The primary outcome was long-term concordance. Concordance and acceptance were evaluated using questionnaires about the patients’ oral hygiene routine, which were completed by participants prior to the MT phase (baseline), after the MT phase (reevaluation 1), and at the end of OT phase (reevaluation 2). Questions were asked regarding dental and interdental cleaning habits based on frequently asked questions regarding patients’ oral hygiene routine at check-up appointments at the Polyclinic of Operative Dentistry and Periodontology, University of Cologne (i.e., “Which type of toothbrush do you use?” or “Do you engage in interdental cleaning?”) (Fig. 1). Secondary outcomes were acceptance, the Rustogi-modified Navy Plaque Index (RMNPI) [26], the Quigley-Hein Index (QHI) [27, 28], and the papillary bleeding index (PBI) [26,27,28,29].

The clinical trial was approved by the local ethics review board of the University of Cologne, Germany (study number: 17–206) and registered (09.04.2021, DRKS00011619). The study design was in accordance with the Declaration of Helsinki (2001) and was carried out following Good Clinical Practice Guidelines (ICH-GCP). All participants gave written consent prior to baseline appointments after being informed about the contents, aims, and duration of the trial.

Study population

Screening for participants used an announcement poster in the dental clinic of the University Hospital of Cologne, Germany, over a duration of 6 weeks. Participants meeting the following criteria [24] were included: (i) self-reported irregular use of interdental hygiene products (questionnaire data regarding regular oral hygiene routine and QHI > 0); (ii) PBI ≥1); (iii) no caries lesions (International Caries Detection and Assessment System (ICDAS) > I2) or restauration margins proximal to the first premolar (second if the first premolar was removed); (iv) no interdental clinical attachment loss and narrow interdental spaces; (v) interest in participation and written consent. Exclusion criteria were defined as: (i) periodontal disease (Community Periodontal Index (CPI) ≥ 3) or health (CPI 0); (ii) regular use of antiseptic mouth rinses; (iii) smoker (≥10 cigarettes/day); (iv) consumption of medication known to affect gingival health (antibiotic, calcium channel blocker, immunosuppressive) in the 3 months prior to the study; (v) dental professionals.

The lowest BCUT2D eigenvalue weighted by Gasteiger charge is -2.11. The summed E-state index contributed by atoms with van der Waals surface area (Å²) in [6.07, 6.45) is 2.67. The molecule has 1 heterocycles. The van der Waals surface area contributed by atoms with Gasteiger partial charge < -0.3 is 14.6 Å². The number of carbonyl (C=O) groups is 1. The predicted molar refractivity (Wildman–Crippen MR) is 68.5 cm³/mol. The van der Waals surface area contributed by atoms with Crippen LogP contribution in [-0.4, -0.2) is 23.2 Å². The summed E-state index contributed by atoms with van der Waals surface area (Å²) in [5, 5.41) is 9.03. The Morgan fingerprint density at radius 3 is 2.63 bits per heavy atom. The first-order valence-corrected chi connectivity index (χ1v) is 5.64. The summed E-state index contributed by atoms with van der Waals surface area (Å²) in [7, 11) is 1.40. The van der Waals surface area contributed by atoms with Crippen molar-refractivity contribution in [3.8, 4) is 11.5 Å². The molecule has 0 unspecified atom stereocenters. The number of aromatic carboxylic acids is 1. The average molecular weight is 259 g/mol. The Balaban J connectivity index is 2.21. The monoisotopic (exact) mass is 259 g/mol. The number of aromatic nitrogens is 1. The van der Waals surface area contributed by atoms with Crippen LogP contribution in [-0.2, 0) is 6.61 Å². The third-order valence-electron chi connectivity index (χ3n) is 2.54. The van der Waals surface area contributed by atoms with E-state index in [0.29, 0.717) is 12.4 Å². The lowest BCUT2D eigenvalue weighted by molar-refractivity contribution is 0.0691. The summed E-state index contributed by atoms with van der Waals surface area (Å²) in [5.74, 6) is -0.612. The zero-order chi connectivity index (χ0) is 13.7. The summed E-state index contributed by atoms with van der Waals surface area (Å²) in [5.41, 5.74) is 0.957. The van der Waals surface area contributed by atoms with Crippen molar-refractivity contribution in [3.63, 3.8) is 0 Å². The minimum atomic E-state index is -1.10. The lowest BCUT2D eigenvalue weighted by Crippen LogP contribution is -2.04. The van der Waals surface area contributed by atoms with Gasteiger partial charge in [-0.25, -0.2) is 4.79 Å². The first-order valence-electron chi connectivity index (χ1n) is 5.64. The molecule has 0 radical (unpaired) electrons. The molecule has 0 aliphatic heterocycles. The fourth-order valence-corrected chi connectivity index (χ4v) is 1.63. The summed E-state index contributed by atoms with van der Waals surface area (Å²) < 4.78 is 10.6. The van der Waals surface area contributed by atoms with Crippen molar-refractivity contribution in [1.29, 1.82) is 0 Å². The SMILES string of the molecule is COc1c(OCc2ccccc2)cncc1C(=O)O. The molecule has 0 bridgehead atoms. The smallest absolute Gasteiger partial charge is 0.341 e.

Randomization and allocation concealment

Randomization of all participants into three groups during the MT phase was carried out by the senior investigator (S.H.M.D.), using a random, computer-generated list in sealed envelopes (Sealed Envelope LTD. 2018, available from The calibrated examiners were blinded regarding group allocation and the oral hygiene products used. A member of staff, who was not involved in clinical examinations during the study, carried out the randomization so that allocation concealment could be achieved.

Adherence and patient acceptance after 4 weeks

At baseline, all participants were asked to complete a questionnaire regarding their usual daily oral routine. Questions were set based on a questionnaire used in a previous study at our clinic [24]. To evaluate adherence, participants were asked to keep an oral hygiene diary during the 4-week duration of the MT phase. All diaries were collected at the first recall appointment and checked for completion. After the MT phase, participants were asked to complete a questionnaire regarding self-reported efficacy and acceptance of their assigned oral hygiene cleaning routine. Questions such as “How do you perceive the usage of AirFloss Pro®/dental floss?” (with multiple choice answers) or “Do you wish to continue the usage of your assigned proximal cleaning devices?” were answered by participants. These questions were set based on a questionnaire used in a previous study at our clinic [24].